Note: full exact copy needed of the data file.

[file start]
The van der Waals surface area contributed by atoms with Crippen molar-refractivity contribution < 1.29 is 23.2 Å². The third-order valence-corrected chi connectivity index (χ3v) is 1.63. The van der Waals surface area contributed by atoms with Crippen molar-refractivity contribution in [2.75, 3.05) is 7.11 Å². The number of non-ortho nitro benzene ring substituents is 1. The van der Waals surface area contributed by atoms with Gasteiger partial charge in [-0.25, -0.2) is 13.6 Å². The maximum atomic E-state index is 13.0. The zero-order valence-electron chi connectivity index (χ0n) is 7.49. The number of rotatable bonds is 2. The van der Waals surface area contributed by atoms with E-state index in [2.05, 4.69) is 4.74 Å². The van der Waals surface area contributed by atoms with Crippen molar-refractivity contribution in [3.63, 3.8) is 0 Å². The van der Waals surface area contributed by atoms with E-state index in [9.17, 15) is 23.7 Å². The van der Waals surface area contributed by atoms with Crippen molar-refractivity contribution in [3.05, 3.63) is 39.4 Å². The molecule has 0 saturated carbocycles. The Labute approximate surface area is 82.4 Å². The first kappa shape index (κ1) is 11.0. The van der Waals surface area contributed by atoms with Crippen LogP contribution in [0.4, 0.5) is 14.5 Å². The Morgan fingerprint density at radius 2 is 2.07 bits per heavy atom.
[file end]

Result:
The van der Waals surface area contributed by atoms with Crippen molar-refractivity contribution < 1.29 is 23.2 Å². The third-order valence-corrected chi connectivity index (χ3v) is 1.63. The van der Waals surface area contributed by atoms with Crippen molar-refractivity contribution in [2.75, 3.05) is 7.11 Å². The number of non-ortho nitro benzene ring substituents is 1. The van der Waals surface area contributed by atoms with Gasteiger partial charge in [-0.25, -0.2) is 13.6 Å². The maximum atomic E-state index is 13.0. The zero-order valence-electron chi connectivity index (χ0n) is 7.49. The number of rotatable bonds is 2. The van der Waals surface area contributed by atoms with E-state index in [2.05, 4.69) is 4.74 Å². The van der Waals surface area contributed by atoms with Crippen molar-refractivity contribution in [3.63, 3.8) is 0 Å². The van der Waals surface area contributed by atoms with E-state index in [9.17, 15) is 23.7 Å². The van der Waals surface area contributed by atoms with Crippen molar-refractivity contribution in [3.05, 3.63) is 39.4 Å². The molecule has 0 saturated carbocycles. The Labute approximate surface area is 82.4 Å². The first kappa shape index (κ1) is 11.0. The van der Waals surface area contributed by atoms with Crippen LogP contribution in [0.4, 0.5) is 14.5 Å². The Morgan fingerprint density at radius 2 is 2.07 bits per heavy atom.